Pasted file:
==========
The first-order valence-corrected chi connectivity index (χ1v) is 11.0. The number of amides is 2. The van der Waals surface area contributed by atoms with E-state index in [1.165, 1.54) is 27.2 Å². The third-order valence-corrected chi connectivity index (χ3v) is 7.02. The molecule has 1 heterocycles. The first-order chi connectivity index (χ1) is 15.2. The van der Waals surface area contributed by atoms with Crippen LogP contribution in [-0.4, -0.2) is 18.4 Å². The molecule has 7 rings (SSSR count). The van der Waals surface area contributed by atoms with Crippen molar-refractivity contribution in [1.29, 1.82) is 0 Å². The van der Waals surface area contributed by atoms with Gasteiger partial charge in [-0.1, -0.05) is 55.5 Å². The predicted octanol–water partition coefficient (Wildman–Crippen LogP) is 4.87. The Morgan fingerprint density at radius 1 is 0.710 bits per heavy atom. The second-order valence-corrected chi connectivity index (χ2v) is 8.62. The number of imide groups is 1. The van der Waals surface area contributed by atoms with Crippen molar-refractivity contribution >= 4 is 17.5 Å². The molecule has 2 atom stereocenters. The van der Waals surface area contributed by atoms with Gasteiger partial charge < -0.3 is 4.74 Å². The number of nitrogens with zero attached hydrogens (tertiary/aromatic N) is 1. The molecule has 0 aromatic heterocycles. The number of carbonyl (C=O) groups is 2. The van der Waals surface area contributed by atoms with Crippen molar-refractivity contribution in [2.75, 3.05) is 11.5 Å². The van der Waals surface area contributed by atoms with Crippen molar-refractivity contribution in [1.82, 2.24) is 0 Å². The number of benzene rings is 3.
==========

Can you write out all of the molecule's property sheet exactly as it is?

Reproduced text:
The first-order valence-corrected chi connectivity index (χ1v) is 11.0. The number of amides is 2. The van der Waals surface area contributed by atoms with E-state index in [1.165, 1.54) is 27.2 Å². The third-order valence-corrected chi connectivity index (χ3v) is 7.02. The molecule has 1 heterocycles. The first-order chi connectivity index (χ1) is 15.2. The van der Waals surface area contributed by atoms with Crippen LogP contribution in [-0.4, -0.2) is 18.4 Å². The molecule has 7 rings (SSSR count). The van der Waals surface area contributed by atoms with Crippen molar-refractivity contribution in [1.29, 1.82) is 0 Å². The van der Waals surface area contributed by atoms with Gasteiger partial charge in [-0.1, -0.05) is 55.5 Å². The predicted octanol–water partition coefficient (Wildman–Crippen LogP) is 4.87. The Morgan fingerprint density at radius 1 is 0.710 bits per heavy atom. The second-order valence-corrected chi connectivity index (χ2v) is 8.62. The number of imide groups is 1. The van der Waals surface area contributed by atoms with Crippen molar-refractivity contribution >= 4 is 17.5 Å². The molecule has 2 atom stereocenters. The van der Waals surface area contributed by atoms with Gasteiger partial charge < -0.3 is 4.74 Å². The number of nitrogens with zero attached hydrogens (tertiary/aromatic N) is 1. The molecule has 0 aromatic heterocycles. The number of carbonyl (C=O) groups is 2. The van der Waals surface area contributed by atoms with Crippen molar-refractivity contribution in [2.75, 3.05) is 11.5 Å². The van der Waals surface area contributed by atoms with Crippen molar-refractivity contribution in [1.82, 2.24) is 0 Å². The number of benzene rings is 3.